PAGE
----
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Stephanie Mills Comes "Home" to Broadway (12/26/1989 - 12/31/1989)


 

New York Times: "Stephanie Mills in Song, Dramatically"

It was almost exactly 15 years ago that the teen-age Stephanie Mills opened at the Majestic Theater on Broadway as Dorothy in ''The Wiz'' and introduced what has since become her signature song, Charlie Smalls' ballad ''Home.'' On Tuesday evening, Miss Mills, now 32 years old, returned to Broadway, this time to the Brooks Atkinson Theater (256 West 47th Street) for six nights in what has been billed as a triumphant coming-home-to-Broadway engagement.

The singer recently re-recorded her signature song, which is also the title of her newest album. In her grown-up rendition of ''Home'' she attempts to turn a rather humble ballad into a pop-gospel answer to ''Over the Rainbow,'' with vocal embellishments, twists and belted passages that are so elaborate the tune becomes virtually unrecognizable.

Miss Mills's new grandiose version of ''Home,'' which she performed near the end of her opening-night show, is typical of her larger-than-life approach to all pop singing. Again and again on Tuesday, the singer seemed intent on showing that she could sing louder and be sexier and more boldly dramatic than any other pop-soul diva.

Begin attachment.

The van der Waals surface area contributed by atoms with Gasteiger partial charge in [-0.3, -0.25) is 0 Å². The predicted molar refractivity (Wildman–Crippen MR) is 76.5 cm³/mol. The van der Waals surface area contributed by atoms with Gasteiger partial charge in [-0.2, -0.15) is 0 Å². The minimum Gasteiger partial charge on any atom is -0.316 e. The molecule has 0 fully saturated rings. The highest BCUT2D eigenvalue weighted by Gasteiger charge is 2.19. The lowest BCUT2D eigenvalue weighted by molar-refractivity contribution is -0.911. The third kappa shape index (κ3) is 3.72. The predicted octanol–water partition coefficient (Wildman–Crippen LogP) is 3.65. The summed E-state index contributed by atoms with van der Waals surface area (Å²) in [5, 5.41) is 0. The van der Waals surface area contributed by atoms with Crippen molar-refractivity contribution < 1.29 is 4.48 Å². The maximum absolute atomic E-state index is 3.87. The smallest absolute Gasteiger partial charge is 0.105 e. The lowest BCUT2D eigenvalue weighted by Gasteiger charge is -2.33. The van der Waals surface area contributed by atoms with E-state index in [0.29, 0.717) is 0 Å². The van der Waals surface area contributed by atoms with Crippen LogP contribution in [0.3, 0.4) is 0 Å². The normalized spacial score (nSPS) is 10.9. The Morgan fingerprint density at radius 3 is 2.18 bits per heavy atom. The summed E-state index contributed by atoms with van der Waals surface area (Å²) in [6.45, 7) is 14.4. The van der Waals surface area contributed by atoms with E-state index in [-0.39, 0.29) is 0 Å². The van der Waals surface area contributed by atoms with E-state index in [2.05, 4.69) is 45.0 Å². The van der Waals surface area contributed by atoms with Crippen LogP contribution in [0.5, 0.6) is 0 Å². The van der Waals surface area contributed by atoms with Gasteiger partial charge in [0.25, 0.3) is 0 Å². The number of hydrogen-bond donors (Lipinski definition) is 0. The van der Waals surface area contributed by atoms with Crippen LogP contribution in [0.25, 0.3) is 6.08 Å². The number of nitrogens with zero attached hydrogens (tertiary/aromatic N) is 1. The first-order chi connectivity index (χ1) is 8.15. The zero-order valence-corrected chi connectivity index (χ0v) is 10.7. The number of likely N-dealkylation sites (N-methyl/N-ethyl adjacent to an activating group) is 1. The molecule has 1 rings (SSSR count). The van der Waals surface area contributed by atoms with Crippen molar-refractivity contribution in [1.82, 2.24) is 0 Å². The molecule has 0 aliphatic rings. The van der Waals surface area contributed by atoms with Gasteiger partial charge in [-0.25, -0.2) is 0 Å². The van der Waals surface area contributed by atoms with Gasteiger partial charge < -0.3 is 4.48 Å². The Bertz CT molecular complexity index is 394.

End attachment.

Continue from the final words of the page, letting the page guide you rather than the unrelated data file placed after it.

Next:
The singer's extraordinary voice, which mixes the kittenish and the ferocious, has always suggested what Diana Ross might sound like had she three times as much power and a solid gospel background. Throughout the concert, one had the sense of Miss Mills not simply singing songs but grabbing and attacking them with an avidity that was sometimes thrilling but just as often overbearing. During her interpretation of the Gladys Knight hit ''If I Were Your Woman,'' she kicked a chair across the stage to emphasize a point. Thus overdramatized, a song that offers loyalty and devotion to a potential lover seemed instead to assert a fanatical, frightening possessiveness.

Such gestures might have made more dramatic sense had Miss Mills's concert included some significant emotional changes of pace. But instead of tenderness or soul-searching, her show hammered home a single theme: loud, if virtuosic, self-aggrandizement.


New York Times
12/28/1989

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